College golf should stick to a single format
In college basketball, they call it March Madness. The country is quick to jump on the bandwagon for Princeton, George Mason or Gonzaga as soon as the team strings together a couple of wins in tournament play. This creates a frenzied atmosphere surrounding the game. Upsets happen, but the game itself has not been altered. It’s exciting, it’s fun, it’s real.
What we are seeing now in college golf with match-play events makes me want to scream: “Stop the madness!” It’s manufactured, fake and unrealistic.
Today, in the opening day of the Big Ten Match Play Championship at Heron Bay Golf Club in Coral Springs, Fla., No. 96 Purdue defeated top-seeded and 11th-ranked Illinois. Call it what you want, but please don’t call it an upset. Call it a different game. Kind of like when you played whiffle ball as a kid in your backyard with a ghost runner on first.
My major gripe or concern with this infection in the college golf game (and believe me, I am not alone) is it’s a completely different style of play. Purdue had been in the same field with Illinois three times during the fall season. The Boilermakers lost to the Illini in each event where stroke-play scoring was used. Taking it a step further, Purdue was 0-9 in common rounds and lost by an average of 39.7 shots per event.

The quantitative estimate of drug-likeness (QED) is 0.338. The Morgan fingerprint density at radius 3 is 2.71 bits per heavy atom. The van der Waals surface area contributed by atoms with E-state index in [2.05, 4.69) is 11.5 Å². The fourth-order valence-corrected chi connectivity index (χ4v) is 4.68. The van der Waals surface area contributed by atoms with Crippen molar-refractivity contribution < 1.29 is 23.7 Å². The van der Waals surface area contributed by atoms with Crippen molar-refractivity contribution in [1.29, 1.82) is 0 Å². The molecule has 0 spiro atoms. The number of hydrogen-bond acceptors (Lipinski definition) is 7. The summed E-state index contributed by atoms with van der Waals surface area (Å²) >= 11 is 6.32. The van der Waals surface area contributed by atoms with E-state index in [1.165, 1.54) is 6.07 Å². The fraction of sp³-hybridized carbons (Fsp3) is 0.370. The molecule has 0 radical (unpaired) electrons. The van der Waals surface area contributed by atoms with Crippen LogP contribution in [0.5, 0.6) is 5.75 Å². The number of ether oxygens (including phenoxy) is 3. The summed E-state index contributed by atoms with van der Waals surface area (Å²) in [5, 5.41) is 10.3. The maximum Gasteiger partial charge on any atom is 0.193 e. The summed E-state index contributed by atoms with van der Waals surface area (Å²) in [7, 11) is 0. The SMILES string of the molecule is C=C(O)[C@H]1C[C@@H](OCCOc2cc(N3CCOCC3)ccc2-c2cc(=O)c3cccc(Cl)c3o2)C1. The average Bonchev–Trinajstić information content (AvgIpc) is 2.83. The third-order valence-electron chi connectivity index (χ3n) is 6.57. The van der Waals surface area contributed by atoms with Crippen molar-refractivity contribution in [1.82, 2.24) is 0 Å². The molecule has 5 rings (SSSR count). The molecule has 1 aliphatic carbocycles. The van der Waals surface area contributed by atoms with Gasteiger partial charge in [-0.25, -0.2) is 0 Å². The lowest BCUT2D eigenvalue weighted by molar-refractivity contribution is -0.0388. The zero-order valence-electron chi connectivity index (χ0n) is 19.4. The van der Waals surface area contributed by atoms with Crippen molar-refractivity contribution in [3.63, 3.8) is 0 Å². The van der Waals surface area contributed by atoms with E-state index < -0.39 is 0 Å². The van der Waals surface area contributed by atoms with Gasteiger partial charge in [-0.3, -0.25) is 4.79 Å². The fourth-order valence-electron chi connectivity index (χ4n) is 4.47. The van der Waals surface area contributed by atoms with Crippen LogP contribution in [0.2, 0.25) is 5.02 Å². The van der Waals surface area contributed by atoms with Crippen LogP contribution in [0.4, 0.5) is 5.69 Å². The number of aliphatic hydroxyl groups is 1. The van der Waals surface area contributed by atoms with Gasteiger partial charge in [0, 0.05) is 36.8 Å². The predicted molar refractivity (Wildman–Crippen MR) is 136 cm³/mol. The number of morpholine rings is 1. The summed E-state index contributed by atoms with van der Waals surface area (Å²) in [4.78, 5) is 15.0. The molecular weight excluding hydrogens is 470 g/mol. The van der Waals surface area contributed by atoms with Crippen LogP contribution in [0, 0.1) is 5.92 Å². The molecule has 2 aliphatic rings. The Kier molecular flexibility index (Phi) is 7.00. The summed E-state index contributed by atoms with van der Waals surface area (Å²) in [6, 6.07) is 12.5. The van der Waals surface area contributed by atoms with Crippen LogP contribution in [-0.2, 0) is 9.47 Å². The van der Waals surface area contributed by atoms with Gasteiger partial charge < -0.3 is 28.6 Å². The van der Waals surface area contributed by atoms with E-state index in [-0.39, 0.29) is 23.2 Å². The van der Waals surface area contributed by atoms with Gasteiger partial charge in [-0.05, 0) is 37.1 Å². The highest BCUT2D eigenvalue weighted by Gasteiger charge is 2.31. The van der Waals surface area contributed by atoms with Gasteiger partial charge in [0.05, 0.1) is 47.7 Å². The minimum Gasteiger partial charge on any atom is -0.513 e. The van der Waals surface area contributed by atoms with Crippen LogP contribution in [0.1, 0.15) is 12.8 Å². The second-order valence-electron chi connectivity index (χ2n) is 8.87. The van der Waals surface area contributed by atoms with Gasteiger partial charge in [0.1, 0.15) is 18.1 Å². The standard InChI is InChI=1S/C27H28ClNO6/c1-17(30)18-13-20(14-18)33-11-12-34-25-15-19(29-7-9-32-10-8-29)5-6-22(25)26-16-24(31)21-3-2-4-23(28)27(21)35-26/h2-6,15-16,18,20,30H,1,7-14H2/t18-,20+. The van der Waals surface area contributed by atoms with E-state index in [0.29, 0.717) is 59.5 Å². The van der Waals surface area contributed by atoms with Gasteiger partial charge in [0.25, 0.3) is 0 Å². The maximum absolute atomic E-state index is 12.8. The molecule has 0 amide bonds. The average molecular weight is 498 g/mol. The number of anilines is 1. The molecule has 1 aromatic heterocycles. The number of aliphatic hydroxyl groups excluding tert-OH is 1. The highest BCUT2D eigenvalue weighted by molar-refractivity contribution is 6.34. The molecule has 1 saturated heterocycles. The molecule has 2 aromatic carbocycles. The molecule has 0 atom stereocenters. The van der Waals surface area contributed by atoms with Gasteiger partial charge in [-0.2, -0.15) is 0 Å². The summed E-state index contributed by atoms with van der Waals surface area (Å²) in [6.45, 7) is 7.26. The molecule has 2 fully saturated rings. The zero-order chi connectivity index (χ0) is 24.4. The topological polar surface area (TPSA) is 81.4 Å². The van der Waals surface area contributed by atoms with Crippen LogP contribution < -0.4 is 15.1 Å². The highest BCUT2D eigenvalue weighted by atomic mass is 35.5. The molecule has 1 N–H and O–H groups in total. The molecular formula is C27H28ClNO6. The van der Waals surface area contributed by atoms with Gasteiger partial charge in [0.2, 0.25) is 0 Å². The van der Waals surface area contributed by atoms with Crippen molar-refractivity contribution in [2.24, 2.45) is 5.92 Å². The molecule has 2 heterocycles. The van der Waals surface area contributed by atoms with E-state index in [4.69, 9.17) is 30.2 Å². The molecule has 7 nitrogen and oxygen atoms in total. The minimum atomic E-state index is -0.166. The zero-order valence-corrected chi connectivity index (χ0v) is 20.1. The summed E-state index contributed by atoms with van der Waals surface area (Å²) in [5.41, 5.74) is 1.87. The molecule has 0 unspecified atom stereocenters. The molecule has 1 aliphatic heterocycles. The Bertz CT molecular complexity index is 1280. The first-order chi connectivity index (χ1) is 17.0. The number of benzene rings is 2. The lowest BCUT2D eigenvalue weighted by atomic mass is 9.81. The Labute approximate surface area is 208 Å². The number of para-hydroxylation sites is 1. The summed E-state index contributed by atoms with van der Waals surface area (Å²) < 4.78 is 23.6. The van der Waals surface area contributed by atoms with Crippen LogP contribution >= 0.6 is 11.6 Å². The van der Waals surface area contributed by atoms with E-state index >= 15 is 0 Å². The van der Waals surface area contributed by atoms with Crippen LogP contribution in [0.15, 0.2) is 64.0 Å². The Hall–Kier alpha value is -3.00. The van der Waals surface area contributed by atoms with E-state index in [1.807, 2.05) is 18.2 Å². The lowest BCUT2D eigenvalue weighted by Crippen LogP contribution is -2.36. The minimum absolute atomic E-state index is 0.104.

I’m supposed to take this match play stuff seriously? I can’t.
The people in favor of this style call it exciting. Is it really? I would have no problem with this if it was the way college golf was played all year round, but it’s not. Stroke play and match play - especially with team scores involved - could not be any further apart.
It’s never happened in the history of the NCAA men’s basketball tournament. The No. 1 seed has never lost to the No. 16 seed. I bet if they played H-O-R-S-E, it would.